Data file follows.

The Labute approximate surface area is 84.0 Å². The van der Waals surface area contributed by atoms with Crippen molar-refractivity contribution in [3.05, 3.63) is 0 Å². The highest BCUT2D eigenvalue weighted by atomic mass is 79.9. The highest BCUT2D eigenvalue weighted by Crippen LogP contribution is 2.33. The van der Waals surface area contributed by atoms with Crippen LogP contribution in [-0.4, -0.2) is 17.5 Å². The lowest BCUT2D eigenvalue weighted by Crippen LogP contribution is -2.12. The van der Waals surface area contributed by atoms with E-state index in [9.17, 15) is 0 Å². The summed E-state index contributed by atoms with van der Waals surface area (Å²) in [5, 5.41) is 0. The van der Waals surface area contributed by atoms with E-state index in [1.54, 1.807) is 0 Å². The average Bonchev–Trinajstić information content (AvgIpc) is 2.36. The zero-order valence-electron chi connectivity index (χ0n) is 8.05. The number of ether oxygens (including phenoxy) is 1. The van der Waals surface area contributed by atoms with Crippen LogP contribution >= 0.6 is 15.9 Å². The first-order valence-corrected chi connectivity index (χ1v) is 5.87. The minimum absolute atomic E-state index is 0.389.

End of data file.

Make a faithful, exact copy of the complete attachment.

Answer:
The Labute approximate surface area is 84.0 Å². The van der Waals surface area contributed by atoms with Crippen molar-refractivity contribution in [3.05, 3.63) is 0 Å². The highest BCUT2D eigenvalue weighted by atomic mass is 79.9. The highest BCUT2D eigenvalue weighted by Crippen LogP contribution is 2.33. The van der Waals surface area contributed by atoms with Crippen LogP contribution in [-0.4, -0.2) is 17.5 Å². The lowest BCUT2D eigenvalue weighted by Crippen LogP contribution is -2.12. The van der Waals surface area contributed by atoms with E-state index in [9.17, 15) is 0 Å². The summed E-state index contributed by atoms with van der Waals surface area (Å²) in [5, 5.41) is 0. The van der Waals surface area contributed by atoms with E-state index in [1.54, 1.807) is 0 Å². The average Bonchev–Trinajstić information content (AvgIpc) is 2.36. The zero-order valence-electron chi connectivity index (χ0n) is 8.05. The number of ether oxygens (including phenoxy) is 1. The van der Waals surface area contributed by atoms with Crippen LogP contribution >= 0.6 is 15.9 Å². The first-order valence-corrected chi connectivity index (χ1v) is 5.87. The minimum absolute atomic E-state index is 0.389.